If you’re struggling financially, as so many people are these days, it may seem to you that you’re doomed to go on struggling for the rest of your life. But that is an illusion.
Notwithstanding the political and economical factors that are making it more difficult for people with moderate and low incomes – and we’re not denying that these factors exist – you may have much more control over your financial destiny than you think. It’s time to replace that financial fatalism you’re harboring with a (realistically) positive attitude.
Escaping your past
Before we go any further, this is not about blaming your mom and dad for everything that has ever gone wrong and continues to go wrong in your life. You’re an adult now, after all. That said, it’s very possible that you picked up some unwise money habits from your parents. Mom and dad may have had the best of intentions, as most parents do, but if they weren’t very good money managers – if they were spendthrifts or tightwads (both extremes can be destructive), or if they just couldn’t seem to balance a checkbook – you may have internalized some of their financial attitudes and habits. While we can’t go back in time and choose parents whose money attitudes and practices fall more closely to what we consider to be ideal, we can change the attitudes and money habits we picked up from them.
First, we need to recognize what we’ve “inherited.” Try to remember how your parents talked about money when you were a child, and see whether you find yourself making similar statements. If they never discussed their finances around you, did you assume that money was unimportant to them, or that there was a level of tension about the subject that they tried to mask? And now that you’re an adult, managing your own finances, how closely do your discussions about money mirror theirs?
Whether you find that your attitude toward money is similar to your parents’ or diametrically opposed, the next important step is to put their attitudes into the proper perspective, without confusing matters by laying blame, either on them or yourself. If possible, ask your parents how their parents dealt with money matters, and what kinds of lessons they taught your mom and dad. Truth is, most parents do the best they can with what they have and with what they’ve been taught. By getting a better understanding of how your folks developed their attitudes toward money, you’ll likely gain better insight into how your own attitudes were formed. With that insight, you’ll be better prepared to “reprogram” your own attitude toward all things financial, and will have the tools you need to adopt more productive financial habits, and even pass those more positive attitudes on to your own children. Again, the point is not to play the blame game with your parents, but just to acknowledge their influence and move on from there.
Make every money decision a mindful one
Whether or not we recognize it, our parents’ mindsets and behaviors tend to shape our own. From minor things such as the brand of laundry soap we reach for on the grocers’ shelves to what kind of neighborhood we choose to live in, by default we will either imitate our parents or make a choice that is wholly different from theirs. Setting aside any judgment as to why we make the choices we make, we can improve our own decisions by becoming more objective and better educated.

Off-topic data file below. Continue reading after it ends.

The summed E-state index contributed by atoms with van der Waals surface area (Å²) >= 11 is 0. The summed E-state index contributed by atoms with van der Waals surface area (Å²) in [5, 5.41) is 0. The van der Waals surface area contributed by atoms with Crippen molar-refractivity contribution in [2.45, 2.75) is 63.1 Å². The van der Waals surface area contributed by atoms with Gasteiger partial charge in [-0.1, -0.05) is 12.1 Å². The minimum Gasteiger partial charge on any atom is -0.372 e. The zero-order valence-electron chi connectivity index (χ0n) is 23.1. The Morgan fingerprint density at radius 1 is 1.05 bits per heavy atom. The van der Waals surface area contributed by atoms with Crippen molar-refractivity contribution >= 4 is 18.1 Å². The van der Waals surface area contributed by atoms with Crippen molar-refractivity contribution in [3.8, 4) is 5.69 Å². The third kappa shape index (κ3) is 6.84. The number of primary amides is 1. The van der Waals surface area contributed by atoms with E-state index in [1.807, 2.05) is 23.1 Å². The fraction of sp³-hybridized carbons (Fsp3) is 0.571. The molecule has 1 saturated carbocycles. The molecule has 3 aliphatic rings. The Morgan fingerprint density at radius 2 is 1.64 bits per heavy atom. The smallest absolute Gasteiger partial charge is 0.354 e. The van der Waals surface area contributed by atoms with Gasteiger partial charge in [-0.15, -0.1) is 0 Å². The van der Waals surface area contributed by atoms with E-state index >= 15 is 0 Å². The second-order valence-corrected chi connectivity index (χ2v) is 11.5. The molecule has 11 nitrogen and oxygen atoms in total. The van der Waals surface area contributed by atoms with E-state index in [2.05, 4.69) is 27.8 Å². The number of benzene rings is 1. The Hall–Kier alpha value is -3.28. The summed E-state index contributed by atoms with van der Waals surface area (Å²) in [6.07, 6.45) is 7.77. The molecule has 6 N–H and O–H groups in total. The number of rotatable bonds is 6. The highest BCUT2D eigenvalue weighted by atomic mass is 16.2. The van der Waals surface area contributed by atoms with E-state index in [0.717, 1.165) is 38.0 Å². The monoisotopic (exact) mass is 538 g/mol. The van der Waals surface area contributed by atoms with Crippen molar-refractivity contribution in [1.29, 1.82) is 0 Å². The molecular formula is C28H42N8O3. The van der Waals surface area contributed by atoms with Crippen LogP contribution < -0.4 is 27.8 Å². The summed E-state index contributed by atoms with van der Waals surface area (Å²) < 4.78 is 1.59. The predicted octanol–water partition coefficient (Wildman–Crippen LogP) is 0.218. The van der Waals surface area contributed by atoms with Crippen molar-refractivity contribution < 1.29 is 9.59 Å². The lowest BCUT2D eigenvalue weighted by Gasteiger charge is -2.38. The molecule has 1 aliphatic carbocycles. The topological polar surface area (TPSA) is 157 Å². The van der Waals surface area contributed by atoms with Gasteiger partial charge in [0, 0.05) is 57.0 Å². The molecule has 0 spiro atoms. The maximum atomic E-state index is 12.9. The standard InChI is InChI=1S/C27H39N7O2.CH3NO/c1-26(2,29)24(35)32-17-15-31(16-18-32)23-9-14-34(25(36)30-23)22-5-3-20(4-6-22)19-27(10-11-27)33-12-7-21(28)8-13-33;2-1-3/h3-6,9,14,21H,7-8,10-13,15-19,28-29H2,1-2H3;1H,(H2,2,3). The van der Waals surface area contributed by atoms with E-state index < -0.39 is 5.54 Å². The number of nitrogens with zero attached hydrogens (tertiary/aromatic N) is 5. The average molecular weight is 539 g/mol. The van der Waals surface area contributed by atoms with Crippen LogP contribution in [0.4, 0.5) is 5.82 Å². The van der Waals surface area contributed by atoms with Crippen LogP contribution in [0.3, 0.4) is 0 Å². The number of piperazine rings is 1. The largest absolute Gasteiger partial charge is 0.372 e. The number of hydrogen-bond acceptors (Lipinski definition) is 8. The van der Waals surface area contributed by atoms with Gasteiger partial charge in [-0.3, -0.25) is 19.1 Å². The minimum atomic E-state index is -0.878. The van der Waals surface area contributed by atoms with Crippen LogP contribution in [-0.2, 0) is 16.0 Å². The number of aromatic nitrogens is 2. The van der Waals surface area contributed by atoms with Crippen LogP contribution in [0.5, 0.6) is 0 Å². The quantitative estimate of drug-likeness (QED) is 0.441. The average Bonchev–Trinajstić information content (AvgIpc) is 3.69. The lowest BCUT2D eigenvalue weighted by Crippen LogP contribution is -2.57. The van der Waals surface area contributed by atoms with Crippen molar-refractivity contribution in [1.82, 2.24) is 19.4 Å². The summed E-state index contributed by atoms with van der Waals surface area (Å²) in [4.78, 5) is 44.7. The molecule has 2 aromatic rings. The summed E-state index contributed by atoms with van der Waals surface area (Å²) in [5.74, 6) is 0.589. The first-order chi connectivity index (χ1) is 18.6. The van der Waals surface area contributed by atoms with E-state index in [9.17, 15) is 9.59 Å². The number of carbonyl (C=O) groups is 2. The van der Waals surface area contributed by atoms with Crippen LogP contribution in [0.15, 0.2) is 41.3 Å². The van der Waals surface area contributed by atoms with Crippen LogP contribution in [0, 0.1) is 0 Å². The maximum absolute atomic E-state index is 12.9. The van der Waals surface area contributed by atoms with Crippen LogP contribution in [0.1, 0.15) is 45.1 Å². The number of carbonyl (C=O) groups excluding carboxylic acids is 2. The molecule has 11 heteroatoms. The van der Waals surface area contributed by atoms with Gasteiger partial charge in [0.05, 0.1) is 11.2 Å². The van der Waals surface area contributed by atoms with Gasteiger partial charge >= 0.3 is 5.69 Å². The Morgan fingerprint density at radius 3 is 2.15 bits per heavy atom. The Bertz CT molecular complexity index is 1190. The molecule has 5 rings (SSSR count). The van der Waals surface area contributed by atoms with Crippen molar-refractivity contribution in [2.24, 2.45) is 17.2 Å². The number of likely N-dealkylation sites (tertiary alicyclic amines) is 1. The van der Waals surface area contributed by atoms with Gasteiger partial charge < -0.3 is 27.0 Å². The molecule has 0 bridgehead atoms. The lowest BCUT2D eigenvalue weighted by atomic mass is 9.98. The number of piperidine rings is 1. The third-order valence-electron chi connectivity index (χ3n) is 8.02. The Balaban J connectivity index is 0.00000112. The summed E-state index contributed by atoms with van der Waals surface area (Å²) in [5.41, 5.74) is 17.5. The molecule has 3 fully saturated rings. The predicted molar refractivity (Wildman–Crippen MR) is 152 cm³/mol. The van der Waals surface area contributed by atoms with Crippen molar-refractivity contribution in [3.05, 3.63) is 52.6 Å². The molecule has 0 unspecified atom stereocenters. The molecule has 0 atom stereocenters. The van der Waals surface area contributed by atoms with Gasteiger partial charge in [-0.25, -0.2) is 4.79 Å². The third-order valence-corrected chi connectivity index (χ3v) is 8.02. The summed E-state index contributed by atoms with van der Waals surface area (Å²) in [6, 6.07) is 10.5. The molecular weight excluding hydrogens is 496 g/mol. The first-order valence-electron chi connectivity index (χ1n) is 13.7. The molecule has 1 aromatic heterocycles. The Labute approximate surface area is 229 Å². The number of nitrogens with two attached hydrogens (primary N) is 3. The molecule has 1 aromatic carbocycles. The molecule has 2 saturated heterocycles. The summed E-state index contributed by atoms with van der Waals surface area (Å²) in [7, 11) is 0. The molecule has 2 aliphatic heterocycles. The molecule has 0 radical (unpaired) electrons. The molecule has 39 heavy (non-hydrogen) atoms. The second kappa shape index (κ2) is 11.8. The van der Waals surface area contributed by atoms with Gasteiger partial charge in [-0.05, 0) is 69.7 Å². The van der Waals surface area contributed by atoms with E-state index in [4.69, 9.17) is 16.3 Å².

This can be as simple as checking the details about and customer reviews for the products you buy, then comparison shopping to see which products provide the proper balance of function and value. It can be a bit more complex applying this process to your finances, but the same principle does apply. Learning good financial practices includes comparison shopping for the things on which you spend a significant amount of your budget, from the house you live in, to the car you drive, to the debts you take on, all the way down to the groceries you purchase. By being educated and making intentional rather than snap decisions when spending your money, you can, in effect, increase the amount of money you have to spend and save.
Learning to be more mindful about all of your money decisions is an essential first step towards a healthier bottom line. But there’s more.
Forming new attitudes and habits
Whether you have dreams of being a millionaire or billionaire someday, or you just want a decent, reasonably happy life free of money worries, there’s a lot you can learn from the lives and habits of millionaires. And we’re not talking about the ostentatious, conspicuously consuming Bold-face types who are front and center in every news story. We’re talking about millions of normal people who are financially independent because they’re frugal, and not overly concerned with impressing the world with their wealth.
If you want to live a life free of money worries, the best place to start might be to emulate the habits of millionaires, first by realizing that most wealthy people look and live just like everyone else. They don’t spend extravagantly or live showy lives. Rather, they live frugally and spend wisely. They know that saving and investing wisely are as essential as budgeting and keeping track of their spending. To their friends and acquaintances, they appear happy and unencumbered by the money worries that are the biggest source of most people’s stress.
In summary, if you want your financial condition to improve, you need to recognize and eliminate the habits that are holding you back, and replace them with habits that will better serve you. And believe it or not, doing so is easier than you would think.